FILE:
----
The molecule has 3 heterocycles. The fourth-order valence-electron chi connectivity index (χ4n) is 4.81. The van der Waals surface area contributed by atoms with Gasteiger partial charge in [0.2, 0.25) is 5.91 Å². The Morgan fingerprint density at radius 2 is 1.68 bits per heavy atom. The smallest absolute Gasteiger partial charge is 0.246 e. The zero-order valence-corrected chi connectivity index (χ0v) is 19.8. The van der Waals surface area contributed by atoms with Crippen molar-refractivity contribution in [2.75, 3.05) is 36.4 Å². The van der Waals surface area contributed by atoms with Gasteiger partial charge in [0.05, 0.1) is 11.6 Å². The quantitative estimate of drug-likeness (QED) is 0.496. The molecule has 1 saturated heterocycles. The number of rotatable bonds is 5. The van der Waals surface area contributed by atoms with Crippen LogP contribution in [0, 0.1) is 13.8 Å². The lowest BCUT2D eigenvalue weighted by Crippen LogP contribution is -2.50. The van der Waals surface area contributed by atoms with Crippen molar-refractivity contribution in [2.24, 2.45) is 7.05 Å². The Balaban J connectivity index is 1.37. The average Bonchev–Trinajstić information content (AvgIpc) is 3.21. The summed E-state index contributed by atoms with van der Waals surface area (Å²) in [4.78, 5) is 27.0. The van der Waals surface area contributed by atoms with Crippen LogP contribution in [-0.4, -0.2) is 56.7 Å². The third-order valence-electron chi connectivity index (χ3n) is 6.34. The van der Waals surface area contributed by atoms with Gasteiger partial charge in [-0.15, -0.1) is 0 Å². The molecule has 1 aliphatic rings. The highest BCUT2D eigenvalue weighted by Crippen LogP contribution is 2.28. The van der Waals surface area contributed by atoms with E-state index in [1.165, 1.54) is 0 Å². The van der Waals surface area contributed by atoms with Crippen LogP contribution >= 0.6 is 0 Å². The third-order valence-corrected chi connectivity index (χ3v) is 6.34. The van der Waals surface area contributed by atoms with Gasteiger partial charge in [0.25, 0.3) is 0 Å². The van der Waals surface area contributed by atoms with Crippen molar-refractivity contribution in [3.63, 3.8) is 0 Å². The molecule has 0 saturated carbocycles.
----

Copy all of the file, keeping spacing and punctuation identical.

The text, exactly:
The molecule has 3 heterocycles. The fourth-order valence-electron chi connectivity index (χ4n) is 4.81. The van der Waals surface area contributed by atoms with Gasteiger partial charge in [0.2, 0.25) is 5.91 Å². The Morgan fingerprint density at radius 2 is 1.68 bits per heavy atom. The smallest absolute Gasteiger partial charge is 0.246 e. The zero-order valence-corrected chi connectivity index (χ0v) is 19.8. The van der Waals surface area contributed by atoms with Crippen molar-refractivity contribution in [2.75, 3.05) is 36.4 Å². The van der Waals surface area contributed by atoms with Gasteiger partial charge in [0.05, 0.1) is 11.6 Å². The quantitative estimate of drug-likeness (QED) is 0.496. The molecule has 1 saturated heterocycles. The number of rotatable bonds is 5. The van der Waals surface area contributed by atoms with Crippen LogP contribution in [0, 0.1) is 13.8 Å². The lowest BCUT2D eigenvalue weighted by Crippen LogP contribution is -2.50. The van der Waals surface area contributed by atoms with Crippen molar-refractivity contribution in [2.24, 2.45) is 7.05 Å². The Balaban J connectivity index is 1.37. The average Bonchev–Trinajstić information content (AvgIpc) is 3.21. The summed E-state index contributed by atoms with van der Waals surface area (Å²) in [4.78, 5) is 27.0. The van der Waals surface area contributed by atoms with Crippen LogP contribution in [-0.4, -0.2) is 56.7 Å². The third-order valence-electron chi connectivity index (χ3n) is 6.34. The van der Waals surface area contributed by atoms with Gasteiger partial charge in [-0.15, -0.1) is 0 Å². The molecule has 1 aliphatic rings. The highest BCUT2D eigenvalue weighted by Crippen LogP contribution is 2.28. The van der Waals surface area contributed by atoms with E-state index in [1.165, 1.54) is 0 Å². The van der Waals surface area contributed by atoms with Crippen LogP contribution >= 0.6 is 0 Å². The third-order valence-corrected chi connectivity index (χ3v) is 6.34. The van der Waals surface area contributed by atoms with Gasteiger partial charge in [0.25, 0.3) is 0 Å². The van der Waals surface area contributed by atoms with Crippen molar-refractivity contribution in [3.63, 3.8) is 0 Å². The molecule has 0 saturated carbocycles.